Dear Readers: Remember the letter from "R.K. in Bel Air, Md.," asking me what he should do with the hand-knitted afghan that had a swastika in the middle? I told him I would throw it out. My response created a firestorm of criticism from readers all over. Keep reading for more detailed clobbering:
From Scottsdale, Ariz.: I disagree with you about what should be done with the afghan that had a swastika design. After living in the Southwest for many years, I learned that the swastika was used by the American Indians, as well as ancient cultures before them, as a symbol of life. Americans should teach their children that the swastika is an ancient religious symbol, respected by many early cultures.
Morrisville, Vt.: I am 12 years old and want to tell you that the swastika was originally a sign of peace and power. Actually, the word "swastika" comes from the Sanskrit word, "Svasti," which means well-being. It was originally used in India.
Tempe, Ariz.: My old high school in Hibbing, Minn., has a hallway lined with tiny swastikas. Everyone in our school knew the symbols represented friendship.
Toronto: The swastika has been found on ancient Byzantine buildings, Buddhist inscriptions, Celtic monuments and Greek coins. It can be bent either clockwise or counterclockwise. Hitler preferred the clockwise pattern. The counterclockwise form was used among the Indians of North and South America.
Orange Park, Fla.: Your column in the Florida Times-Union in Jacksonville showed both ignorance and prejudice. Hitler wrote "Mein Kampf" in 1925. He rose to power in 1933. There is no question that great-grandma's knitted afghan pre-dated Hitler. I hope you will fess up publicly.
Fayetteville, Pa.: The swastika (counterclockwise) is part of the Footprint of the Buddha, and embodies good fortune and virtue. In the written Chinese language, the swastika is commonly used to represent the number 10,000. Since the afghan was knitted long before the Nazi era, I highly doubt Granny was a closet fascist.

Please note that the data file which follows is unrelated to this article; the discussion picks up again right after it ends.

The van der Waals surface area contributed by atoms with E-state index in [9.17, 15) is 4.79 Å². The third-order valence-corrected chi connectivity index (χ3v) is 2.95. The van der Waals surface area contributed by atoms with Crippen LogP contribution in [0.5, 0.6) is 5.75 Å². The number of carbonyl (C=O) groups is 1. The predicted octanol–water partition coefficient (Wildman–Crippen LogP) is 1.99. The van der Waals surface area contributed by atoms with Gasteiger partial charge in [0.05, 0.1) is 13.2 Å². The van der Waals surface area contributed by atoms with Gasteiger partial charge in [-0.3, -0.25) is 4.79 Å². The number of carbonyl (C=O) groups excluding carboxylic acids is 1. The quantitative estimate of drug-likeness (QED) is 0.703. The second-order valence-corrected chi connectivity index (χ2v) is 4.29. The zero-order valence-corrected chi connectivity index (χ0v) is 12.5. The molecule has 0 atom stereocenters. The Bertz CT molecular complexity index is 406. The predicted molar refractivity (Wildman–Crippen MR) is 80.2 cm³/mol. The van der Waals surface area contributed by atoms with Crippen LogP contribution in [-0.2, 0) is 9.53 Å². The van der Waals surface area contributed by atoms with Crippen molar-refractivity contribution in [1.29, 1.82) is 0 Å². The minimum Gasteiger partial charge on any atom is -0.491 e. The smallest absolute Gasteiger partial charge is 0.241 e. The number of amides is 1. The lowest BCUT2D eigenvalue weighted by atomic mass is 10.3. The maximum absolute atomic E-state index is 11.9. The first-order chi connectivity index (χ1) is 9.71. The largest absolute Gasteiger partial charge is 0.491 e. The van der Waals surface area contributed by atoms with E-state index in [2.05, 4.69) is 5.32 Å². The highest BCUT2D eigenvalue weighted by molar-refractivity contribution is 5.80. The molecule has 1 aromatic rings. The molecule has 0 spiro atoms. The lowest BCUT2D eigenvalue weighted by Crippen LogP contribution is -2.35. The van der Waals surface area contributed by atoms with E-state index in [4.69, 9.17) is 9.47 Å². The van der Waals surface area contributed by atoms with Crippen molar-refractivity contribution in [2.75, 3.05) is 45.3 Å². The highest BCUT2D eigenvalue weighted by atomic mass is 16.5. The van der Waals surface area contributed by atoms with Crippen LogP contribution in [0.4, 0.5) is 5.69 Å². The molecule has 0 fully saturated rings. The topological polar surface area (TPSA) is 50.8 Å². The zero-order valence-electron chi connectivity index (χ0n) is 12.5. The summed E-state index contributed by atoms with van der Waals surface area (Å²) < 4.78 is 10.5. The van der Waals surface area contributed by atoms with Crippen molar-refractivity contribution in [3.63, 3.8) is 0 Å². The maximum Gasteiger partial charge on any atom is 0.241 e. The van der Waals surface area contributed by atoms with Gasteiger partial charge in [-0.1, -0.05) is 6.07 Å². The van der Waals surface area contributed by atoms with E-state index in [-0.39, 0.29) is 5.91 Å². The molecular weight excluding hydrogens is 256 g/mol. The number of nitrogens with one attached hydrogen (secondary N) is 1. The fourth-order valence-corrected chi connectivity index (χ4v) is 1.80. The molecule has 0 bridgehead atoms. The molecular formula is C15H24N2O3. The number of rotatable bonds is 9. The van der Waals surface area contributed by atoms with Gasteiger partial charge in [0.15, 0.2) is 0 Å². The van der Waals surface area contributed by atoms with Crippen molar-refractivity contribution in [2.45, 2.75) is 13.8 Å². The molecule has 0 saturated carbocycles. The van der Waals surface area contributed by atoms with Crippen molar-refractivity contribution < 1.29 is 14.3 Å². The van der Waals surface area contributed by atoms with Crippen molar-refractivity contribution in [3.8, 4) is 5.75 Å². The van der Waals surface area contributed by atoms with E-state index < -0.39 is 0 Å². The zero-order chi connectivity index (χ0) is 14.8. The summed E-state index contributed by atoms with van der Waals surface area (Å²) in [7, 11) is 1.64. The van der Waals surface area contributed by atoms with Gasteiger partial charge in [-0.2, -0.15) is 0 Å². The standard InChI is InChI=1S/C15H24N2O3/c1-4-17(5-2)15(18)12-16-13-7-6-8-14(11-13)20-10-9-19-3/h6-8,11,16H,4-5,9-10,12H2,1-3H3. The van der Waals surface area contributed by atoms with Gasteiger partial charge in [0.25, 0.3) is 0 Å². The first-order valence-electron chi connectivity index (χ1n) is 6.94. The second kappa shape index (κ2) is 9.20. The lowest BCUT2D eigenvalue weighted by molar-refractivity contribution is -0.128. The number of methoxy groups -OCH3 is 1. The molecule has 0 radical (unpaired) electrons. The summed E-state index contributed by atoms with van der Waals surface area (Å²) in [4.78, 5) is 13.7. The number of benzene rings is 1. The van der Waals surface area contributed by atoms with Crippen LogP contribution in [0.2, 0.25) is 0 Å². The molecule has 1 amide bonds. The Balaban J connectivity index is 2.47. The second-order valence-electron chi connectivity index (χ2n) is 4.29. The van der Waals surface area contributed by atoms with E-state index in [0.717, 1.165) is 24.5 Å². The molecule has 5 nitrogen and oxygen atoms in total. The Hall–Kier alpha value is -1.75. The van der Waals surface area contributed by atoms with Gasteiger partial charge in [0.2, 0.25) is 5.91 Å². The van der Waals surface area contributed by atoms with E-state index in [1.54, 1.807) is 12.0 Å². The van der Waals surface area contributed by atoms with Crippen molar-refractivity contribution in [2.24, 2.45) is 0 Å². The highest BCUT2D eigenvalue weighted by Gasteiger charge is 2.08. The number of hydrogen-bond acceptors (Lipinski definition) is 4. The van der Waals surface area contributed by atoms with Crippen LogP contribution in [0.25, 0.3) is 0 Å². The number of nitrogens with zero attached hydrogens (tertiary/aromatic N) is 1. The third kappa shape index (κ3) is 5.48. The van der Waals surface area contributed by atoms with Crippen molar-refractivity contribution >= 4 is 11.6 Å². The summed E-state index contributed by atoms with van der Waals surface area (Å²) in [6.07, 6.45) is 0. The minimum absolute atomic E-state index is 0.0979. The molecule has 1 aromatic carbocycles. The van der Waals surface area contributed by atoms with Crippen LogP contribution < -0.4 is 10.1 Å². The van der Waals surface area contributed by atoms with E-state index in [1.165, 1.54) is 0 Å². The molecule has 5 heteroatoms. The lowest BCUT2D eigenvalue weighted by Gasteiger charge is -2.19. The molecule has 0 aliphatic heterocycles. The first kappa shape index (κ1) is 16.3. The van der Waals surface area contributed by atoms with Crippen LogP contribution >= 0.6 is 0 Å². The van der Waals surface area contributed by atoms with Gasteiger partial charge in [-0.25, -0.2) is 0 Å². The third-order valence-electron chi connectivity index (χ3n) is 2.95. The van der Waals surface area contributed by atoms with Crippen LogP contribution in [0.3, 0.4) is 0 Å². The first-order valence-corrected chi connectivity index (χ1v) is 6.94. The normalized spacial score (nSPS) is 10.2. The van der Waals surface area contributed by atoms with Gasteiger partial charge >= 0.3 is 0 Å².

Concord, N.C.: A tribe of American Indians, the name of which is unknown to me, used the swastika as a symbol of good luck. If you will go to the International Automobile Museum in Reno, Nev., you will see some 1920s-era cars with swastikas on the radiators. The symbol is white on a black background.
Philadelphia: Hold it, Annie! Don't let those folks in Maryland throw out the afghan. Send it to me. I have been knitting for years, and will figure a way to transform the swastika into a wonderful design that will look like a beautiful flower.
Choctaw, Okla.: The swastika has a sacred and noble heritage among American Indian tribes going back centuries. It was the symbol for the Thunderbird, also known as the Phoenix.
Ontario, Canada: The swastika forms a combination of four "Ls," which stand for Luck, Light, Love and Life.
Eastlake, Ohio: The swastika is actually a cross with tipped wings, also called a "fylfot" when sitting squarely. The Nazi-era swastika was tilted on one corner.
Chicago: Please, please, don't let that couple throw out the afghan with the swastika. Suggest that they send it to the Chicago Historical Society. The folks there will showcase it properly.
Dear Chicago Friend: I have strong ties to, and great respect for the Chicago Historical Society. While they would have little interest in this afghan, they suggested the couple contact their local historical society. The origins of the swastika notwithstanding, it now represents the emblem synonymous with Adolf Hitler. We are talking about a madman who put 6 million Jews in gas chambers, and, I might add, many Catholics and Protestants, as well. So, pardon me if I am less than rational on this subject.
To find out more about Ann Landers and read her past columns, visit the Creators Syndicate Web page at www.creators.com.